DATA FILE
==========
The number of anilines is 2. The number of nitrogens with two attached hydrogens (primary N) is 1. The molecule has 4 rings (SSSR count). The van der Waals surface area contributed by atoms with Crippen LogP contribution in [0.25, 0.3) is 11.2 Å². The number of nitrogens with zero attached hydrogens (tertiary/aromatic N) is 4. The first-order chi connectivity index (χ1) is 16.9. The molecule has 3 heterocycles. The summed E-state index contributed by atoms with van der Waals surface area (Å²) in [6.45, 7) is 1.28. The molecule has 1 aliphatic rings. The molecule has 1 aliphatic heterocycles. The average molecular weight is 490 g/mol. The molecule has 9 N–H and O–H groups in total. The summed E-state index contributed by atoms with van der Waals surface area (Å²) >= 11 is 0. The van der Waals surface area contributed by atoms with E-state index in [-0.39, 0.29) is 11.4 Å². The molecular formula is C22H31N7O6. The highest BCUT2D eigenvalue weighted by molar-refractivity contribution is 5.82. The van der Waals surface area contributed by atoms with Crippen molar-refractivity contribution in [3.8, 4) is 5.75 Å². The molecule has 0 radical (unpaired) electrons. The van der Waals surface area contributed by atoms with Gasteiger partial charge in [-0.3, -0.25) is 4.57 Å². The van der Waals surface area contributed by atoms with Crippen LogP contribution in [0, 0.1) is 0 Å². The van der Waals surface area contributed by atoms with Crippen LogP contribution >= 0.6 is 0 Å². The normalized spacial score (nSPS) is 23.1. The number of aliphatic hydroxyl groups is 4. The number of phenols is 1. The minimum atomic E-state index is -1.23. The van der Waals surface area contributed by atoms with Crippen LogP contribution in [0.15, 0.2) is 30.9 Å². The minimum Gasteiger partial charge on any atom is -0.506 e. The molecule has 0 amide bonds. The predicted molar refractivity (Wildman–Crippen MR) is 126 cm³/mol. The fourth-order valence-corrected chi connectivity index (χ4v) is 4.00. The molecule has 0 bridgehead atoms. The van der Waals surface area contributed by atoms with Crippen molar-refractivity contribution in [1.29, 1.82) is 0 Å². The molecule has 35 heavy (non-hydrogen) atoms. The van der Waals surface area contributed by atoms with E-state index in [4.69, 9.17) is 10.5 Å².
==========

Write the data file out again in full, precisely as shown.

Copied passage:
The number of anilines is 2. The number of nitrogens with two attached hydrogens (primary N) is 1. The molecule has 4 rings (SSSR count). The van der Waals surface area contributed by atoms with Crippen LogP contribution in [0.25, 0.3) is 11.2 Å². The number of nitrogens with zero attached hydrogens (tertiary/aromatic N) is 4. The first-order chi connectivity index (χ1) is 16.9. The molecule has 3 heterocycles. The summed E-state index contributed by atoms with van der Waals surface area (Å²) in [6.45, 7) is 1.28. The molecule has 1 aliphatic rings. The molecule has 1 aliphatic heterocycles. The average molecular weight is 490 g/mol. The molecule has 9 N–H and O–H groups in total. The summed E-state index contributed by atoms with van der Waals surface area (Å²) >= 11 is 0. The van der Waals surface area contributed by atoms with E-state index in [-0.39, 0.29) is 11.4 Å². The molecular formula is C22H31N7O6. The highest BCUT2D eigenvalue weighted by molar-refractivity contribution is 5.82. The van der Waals surface area contributed by atoms with Crippen molar-refractivity contribution in [3.8, 4) is 5.75 Å². The molecule has 0 radical (unpaired) electrons. The van der Waals surface area contributed by atoms with Gasteiger partial charge in [-0.3, -0.25) is 4.57 Å². The van der Waals surface area contributed by atoms with Crippen LogP contribution in [0, 0.1) is 0 Å². The van der Waals surface area contributed by atoms with Crippen LogP contribution >= 0.6 is 0 Å². The normalized spacial score (nSPS) is 23.1. The number of aliphatic hydroxyl groups is 4. The number of phenols is 1. The minimum atomic E-state index is -1.23. The van der Waals surface area contributed by atoms with Crippen LogP contribution in [0.15, 0.2) is 30.9 Å². The minimum Gasteiger partial charge on any atom is -0.506 e. The molecule has 0 amide bonds. The predicted molar refractivity (Wildman–Crippen MR) is 126 cm³/mol. The fourth-order valence-corrected chi connectivity index (χ4v) is 4.00. The molecule has 0 bridgehead atoms. The van der Waals surface area contributed by atoms with Crippen molar-refractivity contribution in [1.29, 1.82) is 0 Å². The molecule has 35 heavy (non-hydrogen) atoms. The van der Waals surface area contributed by atoms with E-state index in [4.69, 9.17) is 10.5 Å².